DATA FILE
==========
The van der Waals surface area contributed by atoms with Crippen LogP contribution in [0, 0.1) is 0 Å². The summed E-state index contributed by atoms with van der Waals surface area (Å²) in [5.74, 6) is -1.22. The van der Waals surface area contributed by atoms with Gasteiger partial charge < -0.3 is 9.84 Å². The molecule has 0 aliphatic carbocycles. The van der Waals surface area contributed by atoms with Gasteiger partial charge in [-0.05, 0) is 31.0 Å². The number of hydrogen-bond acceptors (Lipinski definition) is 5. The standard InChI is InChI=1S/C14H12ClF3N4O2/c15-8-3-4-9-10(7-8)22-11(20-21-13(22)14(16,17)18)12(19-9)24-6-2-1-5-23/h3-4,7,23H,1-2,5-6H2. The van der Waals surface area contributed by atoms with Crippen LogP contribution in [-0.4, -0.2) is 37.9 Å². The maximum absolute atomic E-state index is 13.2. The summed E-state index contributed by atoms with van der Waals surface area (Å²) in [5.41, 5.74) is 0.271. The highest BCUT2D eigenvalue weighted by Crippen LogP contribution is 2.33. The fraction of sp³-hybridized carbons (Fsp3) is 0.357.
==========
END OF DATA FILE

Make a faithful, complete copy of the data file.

The van der Waals surface area contributed by atoms with Crippen LogP contribution in [0, 0.1) is 0 Å². The summed E-state index contributed by atoms with van der Waals surface area (Å²) in [5.74, 6) is -1.22. The van der Waals surface area contributed by atoms with Gasteiger partial charge < -0.3 is 9.84 Å². The molecule has 0 aliphatic carbocycles. The van der Waals surface area contributed by atoms with Gasteiger partial charge in [-0.05, 0) is 31.0 Å². The number of hydrogen-bond acceptors (Lipinski definition) is 5. The standard InChI is InChI=1S/C14H12ClF3N4O2/c15-8-3-4-9-10(7-8)22-11(20-21-13(22)14(16,17)18)12(19-9)24-6-2-1-5-23/h3-4,7,23H,1-2,5-6H2. The van der Waals surface area contributed by atoms with Crippen LogP contribution in [-0.4, -0.2) is 37.9 Å². The maximum absolute atomic E-state index is 13.2. The summed E-state index contributed by atoms with van der Waals surface area (Å²) in [5.41, 5.74) is 0.271. The highest BCUT2D eigenvalue weighted by Crippen LogP contribution is 2.33. The fraction of sp³-hybridized carbons (Fsp3) is 0.357.